Did Dooley concoct these horrors from whole cloth, or was he merely passing along rumors that he had heard? Some light is shed on this question by the embassy information officer Howard Simpson. He recalled having an argument in 1954 with none other than Edward Lansdale “over a propaganda story” he had heard while visiting the North “about village children whose eardrums had been ruptured by the insertion of chopsticks during a Vietminh torture session.” Simpson was as anti-Communist as the next American, but he had been in Vietnam since 1952 and “there was something about the account that didn’t ring true. I had seen and heard enough of torture by both sides during my time in the field. Chopsticks had never featured as a preferred instrument. There were many more direct, simple, and horrifying methods.” When questioned, however, “Lansdale only flashed his all-knowing smile and changed the subject.”
The implication is that Lansdale and his team spread the chopstick story and that it was then picked up by Dooley. This is plausible, even probable, because Lansdale was using every psywar technique in his repertoire to encourage emigration to the South and many of them were even more fanciful and lurid than the chopstick torture.
One “black psywar strike in Hanoi” of which Lansdale was particularly proud involved leaflets purportedly “signed by the Vietminh instructing Tonkinese [northern Vietnamese] on how to behave for the Vietminh takeover of the Hanoi region”—including instructions to make an inventory of their personal property so that the Vietminh would know how much to confiscate. Lansdale bragged that “the day following the distribution of these leaflets, refugee registration tripled. Two days later Vietminh currency was worth half the value prior to the leaflets.” In a midcentury forerunner of “fake news,” another handbill showed a picture of Hanoi with three circles of nuclear annihilation superimposed on it, implying that it was about to be atomic-bombed by the United States. Other fliers claimed “Christ Has Gone to the South” and “The Virgin Mary Has Departed from the North.”
When Polish and Russian ships arrived in the South to transport Vietminh sympathizers to the North, a pamphlet, attributed to a nonexistent Vietminh Resistance Committee, reassured “the Vietminh they would be kept safe below decks from imperialist air and submarine attacks, and requested that warm clothing be brought.” This was accompanied by a “rumor campaign that the Vietminh were being sent into China as railroad laborers.” Because this propaganda painted such a “scary picture” of life in the North, Lansdale claimed, “there was a really significant refusal to go North”—not on the part of hardened Vietminh operatives, many of whom were ordered to remain behind in any case, but, rather, among the impressionable teenagers whom Hanoi hoped to lure north for insurgent training and subsequent infiltration back into the South.
To bolster morale in the South, Lansdale’s team had a Vietnamese agent, a refugee journalist from the North, prepare a series of “Thomas Paine type” essays “on Vietnamese patriotism” that appeared in a newspaper owned by a Vietnamese woman who was “the mistress of an anti-American French civilian.” “Despite anti-American remarks by her boy friend,” Lansdale wrote, “we had helped her keep her paper from being closed by the government . . . and she found it profitable to heed our advice on the editorial content of her paper.” The Saigon Military Mission even hired a soothsayer to produce an almanac that predicted good fortune for the South and calamitous tidings for the North. So popular did this eight-page publication become that the CIA made a profit on it that was used to fund refugee resettlement.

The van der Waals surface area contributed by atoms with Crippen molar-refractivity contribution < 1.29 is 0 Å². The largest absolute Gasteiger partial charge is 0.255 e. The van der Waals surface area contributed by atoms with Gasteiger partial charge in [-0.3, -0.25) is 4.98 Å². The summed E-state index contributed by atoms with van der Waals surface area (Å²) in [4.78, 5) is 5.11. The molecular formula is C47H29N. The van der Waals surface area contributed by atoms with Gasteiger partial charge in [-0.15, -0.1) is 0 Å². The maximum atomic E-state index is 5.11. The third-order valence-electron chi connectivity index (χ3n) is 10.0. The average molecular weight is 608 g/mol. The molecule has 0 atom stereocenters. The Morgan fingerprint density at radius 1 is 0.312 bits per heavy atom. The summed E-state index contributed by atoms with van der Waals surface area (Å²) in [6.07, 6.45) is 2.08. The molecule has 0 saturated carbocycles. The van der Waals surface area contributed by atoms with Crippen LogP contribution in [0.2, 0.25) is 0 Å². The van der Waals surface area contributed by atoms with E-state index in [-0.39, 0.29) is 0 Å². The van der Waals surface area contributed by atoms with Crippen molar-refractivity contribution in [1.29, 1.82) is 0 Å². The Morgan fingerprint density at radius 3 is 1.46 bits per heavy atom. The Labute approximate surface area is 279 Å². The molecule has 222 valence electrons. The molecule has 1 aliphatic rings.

Many of these propaganda products were distributed in the South by Vietnamese soldiers in plain clothes; others were infiltrated into the North and distributed by North Vietnamese agents. One of these local agents, who happened to be the chief of police in Hanoi, was arrested by French police after an early-morning car chase through the city; the phony “Vietminh” posters that he was distributing were so convincing that he was held as a suspected Vietminh operative. Lansdale had to ask Diem, who thought the police chief was a “traitor,” to intercede with the French to get him released.
The French were not the only ones fooled by Lansdale’s black propaganda. In the summer of 1954, Lansdale received orders from CIA headquarters in Washington to investigate intelligence “that three Chinese Communist divisions had crossed the border into North Vietnam.” He found that the reports originated with a rumor campaign that had been started by the South Vietnamese army’s G-5, at his suggestion, to create the impression that the Vietminh were tools of Chinese imperialists. “Officials in Washington let it be known subsequently,” Lansdale said, “that they did not appreciate the joke.”
Lansdale was later to deny that his propaganda efforts were responsible for the exodus of refugees from North to South Vietnam. “People don’t leave ancestral homes that they care a lot about without a very good reason, particularly in Asia,” he said. “So it took tremendous personal fear to get them to leave, and when a million of them did it, it wasn’t just words and propaganda making them do it.” But Lansdale’s propaganda unquestionably did help—as did his efforts to facilitate their movement. Bernard Fall, a leading authority on Vietnam, would write, “Although there is no doubt that hundreds of thousands of Vietnamese would have fled Communist domination in any case, the mass flight was admittedly the result of an extremely intensive, well-conducted, and, in terms of its objective, very successful American psychological warfare operation.”
Lansdale followed up this initial success by publicizing the fact that Vietnamese were voting with their feet against Communism, a “propaganda job” assisted by other CIA stations around the Far East. There is no evidence that Tom Dooley ever became a CIA “asset,” but even if he was not on the payroll, Lansdale helped to spread his story far and wide. This included persuading Diem to award a medal to Dooley along with other Americans who participated in the sealift. Lansdale typed up the proclamation himself. Unfortunately, “Dr. America” did not have long to enjoy his fame; he was to die of cancer in 1961, at age thirty-four.
Excerpted from The Road Not Taken: Edward Lansdale and the American Tragedy in Vietnam by Max Boot. © 2018 by Max Boot. Used with permission of the publisher, Liveright Publishing Corporation, a division of W.W. Norton & Company, Inc.